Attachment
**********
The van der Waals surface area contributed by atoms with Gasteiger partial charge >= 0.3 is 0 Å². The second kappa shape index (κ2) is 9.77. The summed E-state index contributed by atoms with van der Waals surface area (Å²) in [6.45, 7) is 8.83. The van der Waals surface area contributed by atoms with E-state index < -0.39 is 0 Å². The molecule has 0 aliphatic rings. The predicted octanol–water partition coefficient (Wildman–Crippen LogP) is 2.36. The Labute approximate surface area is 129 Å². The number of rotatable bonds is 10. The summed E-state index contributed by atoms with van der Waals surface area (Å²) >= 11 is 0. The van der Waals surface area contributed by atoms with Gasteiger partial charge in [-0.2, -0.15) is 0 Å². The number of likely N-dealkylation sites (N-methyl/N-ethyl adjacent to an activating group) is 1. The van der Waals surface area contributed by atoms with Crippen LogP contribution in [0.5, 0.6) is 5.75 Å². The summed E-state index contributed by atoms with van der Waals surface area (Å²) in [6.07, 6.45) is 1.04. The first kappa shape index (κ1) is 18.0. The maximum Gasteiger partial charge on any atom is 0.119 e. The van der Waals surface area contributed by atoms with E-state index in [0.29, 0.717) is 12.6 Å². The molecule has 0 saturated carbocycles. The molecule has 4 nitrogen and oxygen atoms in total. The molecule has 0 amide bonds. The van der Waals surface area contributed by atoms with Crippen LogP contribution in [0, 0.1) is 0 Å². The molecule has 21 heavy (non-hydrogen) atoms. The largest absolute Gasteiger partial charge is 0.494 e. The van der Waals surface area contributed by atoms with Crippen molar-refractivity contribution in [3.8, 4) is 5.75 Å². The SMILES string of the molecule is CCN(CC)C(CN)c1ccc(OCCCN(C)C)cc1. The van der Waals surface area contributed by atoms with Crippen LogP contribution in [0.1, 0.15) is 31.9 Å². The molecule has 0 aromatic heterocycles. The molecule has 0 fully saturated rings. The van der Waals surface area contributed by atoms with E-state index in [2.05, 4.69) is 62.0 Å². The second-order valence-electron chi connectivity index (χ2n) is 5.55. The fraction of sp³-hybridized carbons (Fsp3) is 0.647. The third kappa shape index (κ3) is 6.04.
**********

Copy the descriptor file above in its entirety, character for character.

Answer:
The van der Waals surface area contributed by atoms with Gasteiger partial charge >= 0.3 is 0 Å². The second kappa shape index (κ2) is 9.77. The summed E-state index contributed by atoms with van der Waals surface area (Å²) in [6.45, 7) is 8.83. The van der Waals surface area contributed by atoms with E-state index < -0.39 is 0 Å². The molecule has 0 aliphatic rings. The predicted octanol–water partition coefficient (Wildman–Crippen LogP) is 2.36. The Labute approximate surface area is 129 Å². The number of rotatable bonds is 10. The summed E-state index contributed by atoms with van der Waals surface area (Å²) >= 11 is 0. The van der Waals surface area contributed by atoms with Gasteiger partial charge in [-0.2, -0.15) is 0 Å². The number of likely N-dealkylation sites (N-methyl/N-ethyl adjacent to an activating group) is 1. The van der Waals surface area contributed by atoms with Crippen LogP contribution in [0.5, 0.6) is 5.75 Å². The summed E-state index contributed by atoms with van der Waals surface area (Å²) in [6.07, 6.45) is 1.04. The first kappa shape index (κ1) is 18.0. The maximum Gasteiger partial charge on any atom is 0.119 e. The van der Waals surface area contributed by atoms with E-state index in [0.29, 0.717) is 12.6 Å². The molecule has 0 saturated carbocycles. The molecule has 4 nitrogen and oxygen atoms in total. The molecule has 0 amide bonds. The van der Waals surface area contributed by atoms with Crippen LogP contribution in [0, 0.1) is 0 Å². The molecule has 21 heavy (non-hydrogen) atoms. The largest absolute Gasteiger partial charge is 0.494 e. The van der Waals surface area contributed by atoms with Crippen molar-refractivity contribution in [3.8, 4) is 5.75 Å². The SMILES string of the molecule is CCN(CC)C(CN)c1ccc(OCCCN(C)C)cc1. The van der Waals surface area contributed by atoms with Crippen LogP contribution in [0.1, 0.15) is 31.9 Å². The molecule has 0 aromatic heterocycles. The molecule has 0 fully saturated rings. The van der Waals surface area contributed by atoms with E-state index in [2.05, 4.69) is 62.0 Å². The second-order valence-electron chi connectivity index (χ2n) is 5.55. The fraction of sp³-hybridized carbons (Fsp3) is 0.647. The third kappa shape index (κ3) is 6.04.